• London radio tour – from Virgin Radio tower to tradie’s Fix Radio
By James Manning
Two of the most innovative stations on UK radio couldn’t be more different. One is a massive big budget nationwide play to take Virgin Radio ahead of the pack. The other is a bold recent launch targeting a niche market.
Both stations have two similarities though – they are both DAB+ and they both have Aussies and Brits with Aussie experience in key roles.
This past week Mediaweek was lucky enough to get inside the engine room of both operations.
The big budget play is at News Corp-owned Virgin Radio. Its Wireless Group brands have had success in talk with Talk Sport and Talk Radio, but more recently success has eluded the music station Virgin Radio.
In a bold move last year the station employed British-born radio executive Mike Cass who is best known to Mediaweek readers for his successful time at Nova stations in Perth and Melbourne earlier this decade.
To make a noise at the station Virgin then targeted the country’s #1 announcer, BBC Radio 2 breakfast host Chris Evans. The Evans bid was successful and he left the BBC just prior to Christmas 2018, taking some of his key on-air talent with him.
Two other things that made a difference at Virgin was a landmark deal with Sky TV, which gives them naming rights. The deal enables Virgin Radio be ad free in breakfast, with editorial content pointing to Sky at different times.
Cass then staffed up the station with a number of Aussies – Nick Daly, Deputy Content Director (former Nova 100 EP, ARN EP & Absolute Radio EP) Jayne Cheeseman, producer (former FBI Sydney) James Grove, Content Manager for Virgin Radio brands Chilled & Virgin Radio Anthems (former Gold 104.3 MD) and Ollie Geale, assistant producer (Nova & EON Sportsradio).
Host Chris Evans and his team work in spacious state-of-the-art studios high above the Thames in the top of the News Corp London tower.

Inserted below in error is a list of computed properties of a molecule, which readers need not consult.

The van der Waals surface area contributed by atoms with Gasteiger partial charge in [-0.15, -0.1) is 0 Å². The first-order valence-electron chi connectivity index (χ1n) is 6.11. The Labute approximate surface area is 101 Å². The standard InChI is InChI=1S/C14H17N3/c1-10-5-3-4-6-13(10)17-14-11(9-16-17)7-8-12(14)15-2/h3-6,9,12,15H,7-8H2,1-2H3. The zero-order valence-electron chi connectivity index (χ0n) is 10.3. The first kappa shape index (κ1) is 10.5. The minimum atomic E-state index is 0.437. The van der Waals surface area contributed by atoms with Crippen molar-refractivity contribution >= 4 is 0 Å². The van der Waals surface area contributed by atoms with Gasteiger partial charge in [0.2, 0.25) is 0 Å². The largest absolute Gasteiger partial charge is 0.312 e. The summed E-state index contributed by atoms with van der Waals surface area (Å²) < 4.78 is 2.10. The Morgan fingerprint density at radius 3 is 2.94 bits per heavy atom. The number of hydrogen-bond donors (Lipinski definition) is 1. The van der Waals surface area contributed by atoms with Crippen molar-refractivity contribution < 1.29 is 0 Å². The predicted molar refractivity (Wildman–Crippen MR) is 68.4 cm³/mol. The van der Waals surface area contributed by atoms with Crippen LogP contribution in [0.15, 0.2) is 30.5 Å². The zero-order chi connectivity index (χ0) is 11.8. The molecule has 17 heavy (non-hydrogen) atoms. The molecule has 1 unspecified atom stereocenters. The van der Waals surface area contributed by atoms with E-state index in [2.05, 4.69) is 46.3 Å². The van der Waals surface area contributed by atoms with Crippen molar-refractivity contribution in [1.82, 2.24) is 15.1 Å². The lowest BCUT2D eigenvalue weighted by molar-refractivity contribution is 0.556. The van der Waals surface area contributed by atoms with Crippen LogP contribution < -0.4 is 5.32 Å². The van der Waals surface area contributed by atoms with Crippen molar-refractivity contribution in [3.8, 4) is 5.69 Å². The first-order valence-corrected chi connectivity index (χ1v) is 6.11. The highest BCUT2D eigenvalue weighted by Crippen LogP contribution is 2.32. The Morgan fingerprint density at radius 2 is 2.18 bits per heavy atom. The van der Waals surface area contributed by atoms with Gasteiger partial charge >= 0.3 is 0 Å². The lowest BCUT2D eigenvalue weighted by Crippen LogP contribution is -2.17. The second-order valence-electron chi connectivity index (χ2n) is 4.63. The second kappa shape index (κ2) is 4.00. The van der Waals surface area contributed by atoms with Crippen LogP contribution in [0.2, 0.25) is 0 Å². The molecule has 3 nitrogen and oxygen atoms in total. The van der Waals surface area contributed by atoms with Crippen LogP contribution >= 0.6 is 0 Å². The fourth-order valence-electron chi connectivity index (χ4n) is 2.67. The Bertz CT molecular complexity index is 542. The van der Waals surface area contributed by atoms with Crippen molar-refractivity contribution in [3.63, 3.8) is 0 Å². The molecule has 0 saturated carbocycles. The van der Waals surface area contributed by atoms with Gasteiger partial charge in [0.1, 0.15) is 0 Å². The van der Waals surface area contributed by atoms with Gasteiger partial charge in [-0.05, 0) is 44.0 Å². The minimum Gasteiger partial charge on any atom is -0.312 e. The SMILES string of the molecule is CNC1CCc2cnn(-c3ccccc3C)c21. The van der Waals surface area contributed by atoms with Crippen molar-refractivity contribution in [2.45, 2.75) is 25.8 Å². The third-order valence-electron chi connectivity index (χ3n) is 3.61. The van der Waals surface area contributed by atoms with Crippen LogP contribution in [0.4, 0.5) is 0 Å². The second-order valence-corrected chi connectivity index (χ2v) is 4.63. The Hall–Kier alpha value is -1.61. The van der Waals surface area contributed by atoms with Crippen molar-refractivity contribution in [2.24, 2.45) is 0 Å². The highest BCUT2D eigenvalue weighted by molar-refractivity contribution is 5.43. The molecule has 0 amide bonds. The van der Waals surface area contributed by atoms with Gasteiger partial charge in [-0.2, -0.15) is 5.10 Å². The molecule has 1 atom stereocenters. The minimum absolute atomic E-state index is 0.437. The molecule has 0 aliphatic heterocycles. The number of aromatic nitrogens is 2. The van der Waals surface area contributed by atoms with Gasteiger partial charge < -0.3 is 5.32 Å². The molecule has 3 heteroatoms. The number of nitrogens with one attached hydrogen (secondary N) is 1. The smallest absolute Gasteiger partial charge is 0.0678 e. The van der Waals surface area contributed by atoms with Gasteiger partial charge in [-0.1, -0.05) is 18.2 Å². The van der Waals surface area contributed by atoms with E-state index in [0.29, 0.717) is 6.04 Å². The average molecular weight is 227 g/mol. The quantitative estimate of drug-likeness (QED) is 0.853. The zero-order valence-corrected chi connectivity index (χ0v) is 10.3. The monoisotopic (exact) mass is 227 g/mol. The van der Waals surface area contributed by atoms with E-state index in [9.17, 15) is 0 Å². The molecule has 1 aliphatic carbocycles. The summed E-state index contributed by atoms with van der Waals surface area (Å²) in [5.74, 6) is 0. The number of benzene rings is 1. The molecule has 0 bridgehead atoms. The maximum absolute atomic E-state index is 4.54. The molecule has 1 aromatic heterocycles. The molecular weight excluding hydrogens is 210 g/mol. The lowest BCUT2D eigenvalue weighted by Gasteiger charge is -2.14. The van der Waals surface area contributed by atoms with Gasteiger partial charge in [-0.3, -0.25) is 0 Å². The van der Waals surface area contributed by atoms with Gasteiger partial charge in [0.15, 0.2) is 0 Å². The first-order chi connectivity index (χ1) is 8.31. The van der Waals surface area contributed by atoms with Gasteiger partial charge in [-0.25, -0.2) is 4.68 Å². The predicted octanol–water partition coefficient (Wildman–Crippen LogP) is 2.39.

Just across the river and up a bit is almost the antithesis of what Virgin Radio is doing.
Fix Radio is a minnow DAB+ station by comparison that targets tradies.
It pushes out a feed to London and Manchester and it too features Aussie radio experience. Recently departed Triple M announcer (Ugly) Phil O’Neil handles the breakfast show and his PD is a Brit with Aussie radio experience – Graham Mack.
Speaking to Mediaweek in what might be London’s smallest, all brick no window, studio, O’Neil said:
“I was keen to get back to the UK and my girlfriend was keen to get back as well. The position at Fix became available and I went for it.”
O’Neil had been doing daytime shifts at Triple M and he didn’t feel there was much scope to do something different. “To be honest I was a bit bored doing 10 second links.”
O’Neil was perhaps at his best in Australian radio when he worked nights. “I enjoyed the freedom to be creative. The limitations in daytime radio don’t allow that. At Fix they asked me what I wanted to do and said to have the freedom to do new and creative things on air.
“It’s a very small station as you can see, and they offered me the chance to come in and do pretty much anything I want within the boundaries of the format.”